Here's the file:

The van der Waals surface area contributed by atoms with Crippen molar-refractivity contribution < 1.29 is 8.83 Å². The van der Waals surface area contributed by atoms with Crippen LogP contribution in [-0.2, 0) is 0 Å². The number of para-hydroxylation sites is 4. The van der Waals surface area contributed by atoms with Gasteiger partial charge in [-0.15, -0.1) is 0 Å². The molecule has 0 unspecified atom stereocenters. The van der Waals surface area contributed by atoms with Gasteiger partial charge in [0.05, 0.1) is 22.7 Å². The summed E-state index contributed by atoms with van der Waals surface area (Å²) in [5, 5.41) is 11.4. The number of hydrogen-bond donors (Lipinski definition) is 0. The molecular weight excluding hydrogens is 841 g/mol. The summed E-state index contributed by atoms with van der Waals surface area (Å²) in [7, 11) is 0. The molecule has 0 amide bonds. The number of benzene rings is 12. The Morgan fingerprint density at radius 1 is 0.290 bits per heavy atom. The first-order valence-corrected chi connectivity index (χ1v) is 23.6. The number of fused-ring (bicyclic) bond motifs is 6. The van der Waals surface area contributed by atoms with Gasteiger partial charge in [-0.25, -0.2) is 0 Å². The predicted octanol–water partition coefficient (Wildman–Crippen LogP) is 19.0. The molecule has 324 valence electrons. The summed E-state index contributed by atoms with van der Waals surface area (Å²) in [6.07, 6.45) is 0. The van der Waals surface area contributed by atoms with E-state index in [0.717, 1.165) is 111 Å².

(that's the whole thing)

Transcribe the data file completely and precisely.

The van der Waals surface area contributed by atoms with Crippen molar-refractivity contribution < 1.29 is 8.83 Å². The van der Waals surface area contributed by atoms with Crippen LogP contribution in [-0.2, 0) is 0 Å². The number of para-hydroxylation sites is 4. The van der Waals surface area contributed by atoms with Gasteiger partial charge in [-0.15, -0.1) is 0 Å². The molecule has 0 unspecified atom stereocenters. The van der Waals surface area contributed by atoms with Gasteiger partial charge in [0.05, 0.1) is 22.7 Å². The summed E-state index contributed by atoms with van der Waals surface area (Å²) in [5, 5.41) is 11.4. The number of hydrogen-bond donors (Lipinski definition) is 0. The molecular weight excluding hydrogens is 841 g/mol. The summed E-state index contributed by atoms with van der Waals surface area (Å²) in [7, 11) is 0. The molecule has 0 amide bonds. The number of benzene rings is 12. The Morgan fingerprint density at radius 1 is 0.290 bits per heavy atom. The first-order valence-corrected chi connectivity index (χ1v) is 23.6. The number of fused-ring (bicyclic) bond motifs is 6. The van der Waals surface area contributed by atoms with Gasteiger partial charge in [-0.25, -0.2) is 0 Å². The predicted octanol–water partition coefficient (Wildman–Crippen LogP) is 19.0. The molecule has 324 valence electrons. The summed E-state index contributed by atoms with van der Waals surface area (Å²) in [6.07, 6.45) is 0. The van der Waals surface area contributed by atoms with E-state index in [0.717, 1.165) is 111 Å².